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China turns to hi-tech, big data in fight against coronavirus

21:46 | 08/02/2020

Besides posters advising on measures to take, China has turned to hi-tech and big data in the battle against the coronavirus.

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An AI-powered system developed by Megvii screens commuters for fever at a metro station in Beijing. (Photo: AFP/GREG BAKER)

As Chinese authorities race to contain the spread of a new virus, which has infected more than 30,000 people and killed more than 600 in China, Beijing is turning to a familiar set of tools to find and prevent potential infections: data tracking and artificial intelligence, AFP reported.

Several Chinese tech firms have developed apps to help people check if they have taken the same flight or train as confirmed virus patients, scraping data from lists published by state media.

Residents monitor the entrance to a compound in Beijing. Some neighbourhoods are prompting residents

In Guangzhou, southern Guangdong province, robots at one public plaza have even been deployed to scold passersby who are not wearing masks, according to the state-run Global Times.

And in Beijing, one neighbourhood committee responsible for an apartment complex of about 2,400 households said they used flight and train data to keep track of everyone's recent travel record.

"Use big data technology to track, screen priority (cases), and effectively forecast the development of the epidemic in real time," China's National Health Commission (NHC) told local governments in an online statement Tuesday.

"Strengthen the information link between... public security and transportation, and other departments," it said, urging them to share train, flight, communication, and medical data.


As Chinese authorities search for potential infections, a point of focus has been detecting fevers, a common symptom of the disease.

While neighbourhoods and office buildings rely primarily on hand-held thermometers, public transport hubs are also trialling fever detection systems that use artificial intelligence and infrared cameras.

In Beijing, a system developed by Chinese search giant Baidu screens travellers at the Qinghe railway station using infrared and face detection technology, which automatically photographs each person's face.

If someone has a body temperature of 37.3 degrees Celsius or above, the system sets off an alarm - prompting a secondary check by station staff.

On Thursday, railway personnel, clutching red-and-white megaphones, ordered passengers arriving from northern Shanxi province to slow down as they passed by Baidu's system.

According to the company, its system can check more than 200 people a minute, far faster than the thermal scanners used at airports.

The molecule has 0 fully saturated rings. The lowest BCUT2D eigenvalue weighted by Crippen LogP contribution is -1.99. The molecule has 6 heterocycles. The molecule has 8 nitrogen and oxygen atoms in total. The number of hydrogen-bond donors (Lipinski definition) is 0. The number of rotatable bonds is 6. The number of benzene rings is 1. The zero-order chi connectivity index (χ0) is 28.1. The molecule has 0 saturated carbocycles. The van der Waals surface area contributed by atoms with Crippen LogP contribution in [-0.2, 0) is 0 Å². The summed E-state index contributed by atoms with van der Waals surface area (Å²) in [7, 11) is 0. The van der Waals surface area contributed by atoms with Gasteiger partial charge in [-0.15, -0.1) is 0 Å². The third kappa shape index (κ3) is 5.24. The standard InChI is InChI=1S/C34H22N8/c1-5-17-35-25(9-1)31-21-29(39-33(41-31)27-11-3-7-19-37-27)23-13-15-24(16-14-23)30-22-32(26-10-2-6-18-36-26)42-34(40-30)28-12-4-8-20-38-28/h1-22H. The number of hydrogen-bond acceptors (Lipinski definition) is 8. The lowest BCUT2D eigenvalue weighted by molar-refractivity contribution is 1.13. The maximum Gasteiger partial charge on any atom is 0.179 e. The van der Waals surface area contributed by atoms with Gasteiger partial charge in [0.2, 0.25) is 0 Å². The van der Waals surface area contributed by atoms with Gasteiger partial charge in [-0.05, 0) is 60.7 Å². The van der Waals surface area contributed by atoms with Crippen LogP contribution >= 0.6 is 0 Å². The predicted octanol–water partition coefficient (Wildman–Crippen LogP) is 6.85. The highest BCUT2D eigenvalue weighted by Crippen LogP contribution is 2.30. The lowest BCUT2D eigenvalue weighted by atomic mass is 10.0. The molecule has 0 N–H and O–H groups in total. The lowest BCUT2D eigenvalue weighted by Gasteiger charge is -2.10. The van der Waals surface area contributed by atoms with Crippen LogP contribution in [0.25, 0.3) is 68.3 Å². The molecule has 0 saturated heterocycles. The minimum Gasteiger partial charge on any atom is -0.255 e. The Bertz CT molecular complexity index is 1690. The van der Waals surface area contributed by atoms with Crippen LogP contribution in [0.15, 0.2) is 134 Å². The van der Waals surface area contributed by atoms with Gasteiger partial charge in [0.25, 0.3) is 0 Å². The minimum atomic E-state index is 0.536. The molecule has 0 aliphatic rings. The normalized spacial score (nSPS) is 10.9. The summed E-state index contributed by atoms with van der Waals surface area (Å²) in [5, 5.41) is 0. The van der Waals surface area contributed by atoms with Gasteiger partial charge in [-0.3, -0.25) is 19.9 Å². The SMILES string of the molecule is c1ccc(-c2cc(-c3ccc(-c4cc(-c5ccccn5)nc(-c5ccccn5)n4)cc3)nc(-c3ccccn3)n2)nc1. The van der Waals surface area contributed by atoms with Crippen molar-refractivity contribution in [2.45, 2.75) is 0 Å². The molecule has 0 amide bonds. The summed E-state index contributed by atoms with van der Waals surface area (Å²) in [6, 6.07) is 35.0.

Megvii, an AI firm that was blacklisted by the US in October over alleged rights abuses, has developed a similar system, which is currently being used at a subway station in Beijing.

"Having a team of nearly 100 people working together remotely from home hasn't been easy," said a spokesperson at Megvii in an emailed statement.

"All of them are working around the clock during Lunar New Year public holidays," said the company, adding that the team had to optimise its models to "effectively detect temperature with only the forehead exposed."


Besides fever detection, Chinese tech firms have raced to develop a wide variety of services to help with epidemic control efforts, from preparing drone deliveries of medical supplies to mapping the spread of the virus from Wuhan.

Although the city has been under effective quarantine since Jan 23, some five million travellers left Wuhan during the Lunar New Year festival, according to the city mayor - galvanising a nationwide search for recent Wuhan visitors.

Still, the majority of tracking carried out by local authorities in China requires a lot of manpower, though some are entering data online to help with registration, especially as residents return after the holiday.

In Beijing, some neighbourhoods are prompting residents to scan a QR code to fill out personal details, such as their phone number and hometown address.

One form also prompted participants to fill out details on their mode of transport, such as their licence plate or flight number, if they had travelled.

It also asked if they had "recently" visited central Hubei province - where Wuhan is located - or come into contact with anyone from the hard-hit region.

86 people died in a single day in China on Friday. The coronavirus death toll now stands at 724, and all but two of those died in mainland China. Globally, the virus has infected more 34,400 people across 27 countries and territories.

A 60-year-old US national died in Wuhan Thursday, the US Embassy in Beijing said Saturday, marking the first confirmed death of a foreigner. Japan also reported its first death of suspected coronavirus in Wuhan on Saturday.

At least three more passengers have tested positive for the Wuhan coronavirus, according to a statement released by the Japanese Ministry of Health on Saturday, bringing the total number of cases on the Diamond Princess cruise ship to 64.

At midnight Saturday, authorities in Hong Kong began imposing 14 days' quarantine for all travelers arriving from mainland China.

Five more people have tested positive for the coronavirus in France, Health Minister Agnes Buzyn said Saturday, bringing the total number of cases in France to 11.